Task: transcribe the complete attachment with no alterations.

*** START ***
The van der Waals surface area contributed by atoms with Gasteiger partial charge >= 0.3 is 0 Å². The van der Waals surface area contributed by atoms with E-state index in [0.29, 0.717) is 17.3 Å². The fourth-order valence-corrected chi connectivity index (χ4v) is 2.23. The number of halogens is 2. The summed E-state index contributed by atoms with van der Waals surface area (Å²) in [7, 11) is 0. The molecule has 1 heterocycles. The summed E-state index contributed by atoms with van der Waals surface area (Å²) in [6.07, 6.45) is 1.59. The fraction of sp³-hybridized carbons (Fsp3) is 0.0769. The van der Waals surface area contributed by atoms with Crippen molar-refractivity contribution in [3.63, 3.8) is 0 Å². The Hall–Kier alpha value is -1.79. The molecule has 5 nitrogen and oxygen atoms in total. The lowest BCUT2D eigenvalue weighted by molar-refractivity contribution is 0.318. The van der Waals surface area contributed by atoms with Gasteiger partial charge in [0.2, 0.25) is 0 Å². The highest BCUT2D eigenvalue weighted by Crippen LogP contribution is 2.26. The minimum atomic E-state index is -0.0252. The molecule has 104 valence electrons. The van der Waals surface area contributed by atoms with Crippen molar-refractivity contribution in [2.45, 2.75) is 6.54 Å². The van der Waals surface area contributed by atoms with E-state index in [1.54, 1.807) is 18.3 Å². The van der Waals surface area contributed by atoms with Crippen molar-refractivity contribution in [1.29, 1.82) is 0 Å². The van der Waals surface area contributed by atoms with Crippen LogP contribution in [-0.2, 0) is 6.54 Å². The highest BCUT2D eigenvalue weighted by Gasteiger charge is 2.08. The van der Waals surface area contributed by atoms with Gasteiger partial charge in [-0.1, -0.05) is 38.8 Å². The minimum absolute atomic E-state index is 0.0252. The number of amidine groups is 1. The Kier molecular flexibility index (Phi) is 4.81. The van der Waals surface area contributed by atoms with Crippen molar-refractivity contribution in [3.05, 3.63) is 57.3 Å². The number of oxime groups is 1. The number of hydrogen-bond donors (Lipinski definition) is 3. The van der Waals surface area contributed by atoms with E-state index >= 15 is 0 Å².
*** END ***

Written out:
The van der Waals surface area contributed by atoms with Gasteiger partial charge >= 0.3 is 0 Å². The van der Waals surface area contributed by atoms with E-state index in [0.29, 0.717) is 17.3 Å². The fourth-order valence-corrected chi connectivity index (χ4v) is 2.23. The number of halogens is 2. The summed E-state index contributed by atoms with van der Waals surface area (Å²) in [7, 11) is 0. The molecule has 1 heterocycles. The summed E-state index contributed by atoms with van der Waals surface area (Å²) in [6.07, 6.45) is 1.59. The fraction of sp³-hybridized carbons (Fsp3) is 0.0769. The van der Waals surface area contributed by atoms with Crippen molar-refractivity contribution in [3.63, 3.8) is 0 Å². The Hall–Kier alpha value is -1.79. The molecule has 5 nitrogen and oxygen atoms in total. The lowest BCUT2D eigenvalue weighted by molar-refractivity contribution is 0.318. The van der Waals surface area contributed by atoms with Gasteiger partial charge in [0.2, 0.25) is 0 Å². The highest BCUT2D eigenvalue weighted by Crippen LogP contribution is 2.26. The minimum atomic E-state index is -0.0252. The molecule has 104 valence electrons. The van der Waals surface area contributed by atoms with Crippen molar-refractivity contribution in [2.45, 2.75) is 6.54 Å². The van der Waals surface area contributed by atoms with E-state index in [1.54, 1.807) is 18.3 Å². The van der Waals surface area contributed by atoms with Crippen molar-refractivity contribution in [1.29, 1.82) is 0 Å². The van der Waals surface area contributed by atoms with Crippen LogP contribution in [-0.2, 0) is 6.54 Å². The highest BCUT2D eigenvalue weighted by Gasteiger charge is 2.08. The van der Waals surface area contributed by atoms with Gasteiger partial charge in [-0.1, -0.05) is 38.8 Å². The minimum absolute atomic E-state index is 0.0252. The number of amidine groups is 1. The Kier molecular flexibility index (Phi) is 4.81. The van der Waals surface area contributed by atoms with Crippen molar-refractivity contribution in [3.05, 3.63) is 57.3 Å². The number of oxime groups is 1. The number of hydrogen-bond donors (Lipinski definition) is 3. The van der Waals surface area contributed by atoms with E-state index >= 15 is 0 Å².